Going green in an apartment has two large obstacles. The first obstacle is that landlord. I’ve had downright awful landlords in the past. I’ve gone without heat in the winter and have had my security deposit vanish due to trumped up offenses. My current landlord is a good person. He is fussy about his property, and I cannot make any significant home modifications without forms signed in triplicate. And even with the forms, he can still just say no. That means I cannot install double-pane windows or upgrade my insulation.
The other obstacle is the transient nature of apartment life. An apartment dweller doesn’t own the apartment, therefore, they won’t want to make upgrades to the apartment that they cannot keep when they leave. Of course, you can try and work things out with your landlord to get a discount on rent or some of your deposit money refunded early, but then you are back to obstacle one. Read more
Clean water. It’s something most of us take for granted. We turn on a faucet and don’t give a second thought that the water coming out of it for cooking, cleaning and drinking is pure and safe.
For many around the world, however, this can be a risky assumption. The supply of healthy water can’t keep up with the demands of increasing populations, as well as the effects of climate change. But scientists are developing a technology that can help address this crisis using something we do have plenty of: sunlight.
More than 2 billion people worldwide live without access to safe, clean water. As the problem is exacerbated by climate change, scientists have come up with a new solution using sunlight, a plentiful resource.
The United Nations says more than 2 billion people are without ready access to safe, clean water for drinking and for sanitation — a basic human right declared by the U.N. General Assembly in 2010. And 1 million people die each year from diseases related to unsafe water and hygiene. Add to this the dual demands of more agriculture and more energy that more people create, as well as the changing weather patterns that are increasingly common, and the pressures for a safe and stable water supply only continue to increase. Read more
Food and shelter are crucial for living, but nobody can survive for very long without water. That’s why, since the beginning of history, civilizations have lived near abundant sources of H20.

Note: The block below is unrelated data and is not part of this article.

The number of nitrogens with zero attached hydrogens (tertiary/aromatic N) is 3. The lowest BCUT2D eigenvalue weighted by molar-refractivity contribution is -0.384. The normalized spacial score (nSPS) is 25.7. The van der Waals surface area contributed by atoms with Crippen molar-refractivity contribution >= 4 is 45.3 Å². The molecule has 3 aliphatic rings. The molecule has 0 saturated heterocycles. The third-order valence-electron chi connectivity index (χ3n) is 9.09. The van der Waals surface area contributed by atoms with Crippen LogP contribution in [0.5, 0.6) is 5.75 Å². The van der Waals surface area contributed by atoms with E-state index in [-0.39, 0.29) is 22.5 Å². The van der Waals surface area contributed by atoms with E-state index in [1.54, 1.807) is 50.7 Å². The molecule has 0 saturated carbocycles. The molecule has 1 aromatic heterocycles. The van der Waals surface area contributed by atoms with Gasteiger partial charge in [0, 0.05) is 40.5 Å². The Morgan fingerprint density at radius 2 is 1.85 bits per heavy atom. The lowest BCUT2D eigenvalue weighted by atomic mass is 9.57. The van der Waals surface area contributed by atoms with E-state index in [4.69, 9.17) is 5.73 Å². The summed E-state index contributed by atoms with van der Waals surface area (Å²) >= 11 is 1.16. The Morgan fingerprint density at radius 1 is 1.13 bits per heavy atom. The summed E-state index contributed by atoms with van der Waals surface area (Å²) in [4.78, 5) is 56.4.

University of Virginia engineer Jim Smith and Dr. Rebecca Dillingham, co-directors of PureMadi, are shown with one of the ceramic water filters their company makes and distributes in South Africa for communities with little access to clean water.
But it’s not enough just to have plenty of it. The same water that gives life can also make people sick or even kill them, if it contains dangerous substances or disease-causing microbes. And since people use water for activities such as irrigating crops, washing and waste disposal, sources of water close to a human population can easily become contaminated. Read more
1 billion 200 million people are living near directly some water. People whose survival depends on water. Their life conditions are determined by quality of water that is getting worse and worse year by year.
Ones live in big cities other in isolation settlement. Their fields are threatened by fire day by day. People and culture on coastlines, lakes, rivers differ very much and water is that makes them connect each other in Brazil, France, Romania. Read more
For many earthlings, 2008 was a year of too much or too little water. While droughts and floods on this planet kept many people occupied, others had their eyes on the weather forecast millions of miles away, as the Phoenix Mars Lander touched down on our sister planet.
Geographical features such as the Echus Chasam have captured the imaginations of scientists and dreamers for decades. Did Martian water etch these valleys in the planet’s surface?
In the 1800s, human imaginations ran wild as astronomers glimpsed what they took to be canals on the Martian surface. Scientists pondered the possibility of life on the red planet, while artists and dreamers such as H.G. Wells took the notion even further, imagining a Martian conquest of Earth in his 1898 book “War of the Worlds.” As the decades rolled by, scientific discoveries subdued our expectations, but the questions remained: Has Mars ever supported life, and could it ever support human colonies? Both scenarios depend on liquid water.
In 2005, after 14 successful missions to Mars, these questions were still prevalent when NASAlaunched the Mars Reconnaissance Orbiter into space. But when scientists compared high-resolution 3-D images of Mars taken by the orbiter to images from 1999, they noticed something unusual. A series of bright, depository streaks had formed in gullies during the intervening years. Since flash floods can carve away soil and leave behind new sediments on Earth, some observers thought they finally had strong evidence that liquid water, and therefore the potential for life, existed on Mars.
Since life as we know it — even the most bizarre varieties — depends on liquid water, scientists assume that it would also be a necessity for extraterrestrial organisms. Mars is replete with water, but most (if not all) of it is in frozen or vapor form. For instance, ice caps the planet’s poles, and patches of ice lie over dunes in craters. Read more